Approximately 2.5-3% of children across the globe are short.4 The prevalence of short stature in Pakistan has been reported as 16.5% in children aged 6-12 years.5 Every individual has a genetic potential to reach a certain height which is governed by many factors in the prenatal and postnatal periods. A precision diagnosis is not established in 50-90% of short children in spite of extensive clinical and laboratory investigations.6 The axis between GH and insulin-like growth factor 1 (IGF-1) plays a key role in the development of normal musculoskeletal system and height.7
Familial short stature (FSS) and constitutional delay in growth and puberty (CDGP) are the most common physiological variants of short stature, which constitutes idiopathic short stature (ISS). ISS is the state in which the height of the person is lower than the standard 2SD for that age and gender in the absence of any systemic, endocrine, nutritional or chromosomal abnormality.8 Pathological variants of short stature result from a wide variety of underlying disorders, which must be investigated and treated timely. Aetiological evaluation has a pivotal role in identification of physiological and pathological factors resulting in short stature. While physiological short stature needs only parental reassurance and follow-up, pathological short stature needs timely recognition and treatment.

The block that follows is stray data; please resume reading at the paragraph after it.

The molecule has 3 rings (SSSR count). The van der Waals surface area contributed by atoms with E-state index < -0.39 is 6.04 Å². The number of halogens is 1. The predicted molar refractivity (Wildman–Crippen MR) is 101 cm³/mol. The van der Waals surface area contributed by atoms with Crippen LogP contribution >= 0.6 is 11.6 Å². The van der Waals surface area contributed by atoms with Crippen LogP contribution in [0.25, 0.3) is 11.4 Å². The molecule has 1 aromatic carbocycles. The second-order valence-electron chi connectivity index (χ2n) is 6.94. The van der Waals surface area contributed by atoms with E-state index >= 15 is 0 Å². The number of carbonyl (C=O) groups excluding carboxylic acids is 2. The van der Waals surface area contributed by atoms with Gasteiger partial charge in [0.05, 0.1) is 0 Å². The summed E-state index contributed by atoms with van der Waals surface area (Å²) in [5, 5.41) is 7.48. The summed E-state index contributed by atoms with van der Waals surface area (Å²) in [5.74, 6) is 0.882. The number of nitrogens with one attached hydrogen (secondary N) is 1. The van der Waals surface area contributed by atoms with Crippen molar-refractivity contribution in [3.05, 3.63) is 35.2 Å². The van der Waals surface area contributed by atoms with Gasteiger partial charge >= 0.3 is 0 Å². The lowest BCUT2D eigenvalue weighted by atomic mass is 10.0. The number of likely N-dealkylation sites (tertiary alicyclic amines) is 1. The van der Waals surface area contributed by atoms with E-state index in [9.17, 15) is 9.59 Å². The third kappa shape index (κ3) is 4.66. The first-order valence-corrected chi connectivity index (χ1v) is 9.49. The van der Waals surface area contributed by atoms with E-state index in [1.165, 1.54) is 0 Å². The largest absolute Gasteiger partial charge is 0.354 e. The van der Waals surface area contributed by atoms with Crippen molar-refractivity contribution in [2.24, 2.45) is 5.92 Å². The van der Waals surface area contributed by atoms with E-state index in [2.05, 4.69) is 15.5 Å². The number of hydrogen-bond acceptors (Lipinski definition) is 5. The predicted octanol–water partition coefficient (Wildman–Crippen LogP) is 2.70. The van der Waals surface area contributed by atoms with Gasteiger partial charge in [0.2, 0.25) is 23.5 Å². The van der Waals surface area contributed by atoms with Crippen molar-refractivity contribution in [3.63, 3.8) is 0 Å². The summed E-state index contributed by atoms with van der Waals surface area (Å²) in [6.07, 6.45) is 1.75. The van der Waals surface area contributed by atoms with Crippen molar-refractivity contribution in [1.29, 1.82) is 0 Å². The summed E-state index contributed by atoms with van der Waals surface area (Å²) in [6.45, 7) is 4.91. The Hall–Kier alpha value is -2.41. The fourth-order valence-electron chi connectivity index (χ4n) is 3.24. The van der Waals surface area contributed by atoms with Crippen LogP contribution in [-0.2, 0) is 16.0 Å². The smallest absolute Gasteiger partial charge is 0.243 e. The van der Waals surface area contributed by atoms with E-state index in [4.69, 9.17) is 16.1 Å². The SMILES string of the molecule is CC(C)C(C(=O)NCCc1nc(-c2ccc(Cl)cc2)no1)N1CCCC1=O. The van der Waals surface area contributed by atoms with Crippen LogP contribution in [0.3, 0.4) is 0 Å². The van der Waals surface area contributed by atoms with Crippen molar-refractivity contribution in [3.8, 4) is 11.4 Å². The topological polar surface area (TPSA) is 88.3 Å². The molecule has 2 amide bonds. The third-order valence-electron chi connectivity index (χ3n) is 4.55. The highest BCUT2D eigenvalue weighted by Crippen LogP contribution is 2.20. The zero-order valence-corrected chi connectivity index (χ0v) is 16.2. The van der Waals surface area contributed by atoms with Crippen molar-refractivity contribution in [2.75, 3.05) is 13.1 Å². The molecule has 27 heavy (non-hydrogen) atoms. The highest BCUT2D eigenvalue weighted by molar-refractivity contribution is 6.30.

Data regarding different aetiologies of short stature in Pakistani children is limited. In contrast to western world, various factors, like environmental, genetic, nutritional deficiencies and infectious diseases, may be the underlying aetiology of short stature in the country. Measurement of serum IGF-1 is also considered important in growth hormone deficiency (GHD) screening. Many studies have assessed the role of IGF-1 in the diagnosis of GHD, but the results are not comparable.9,10 The current study was planned to identify the aetiological factors responsible for short stature in Pakistani children, and to evaluate the role of serum levels of IGF-1 and IGFBP-3 as screening markers of GHD.
Subjects and Methods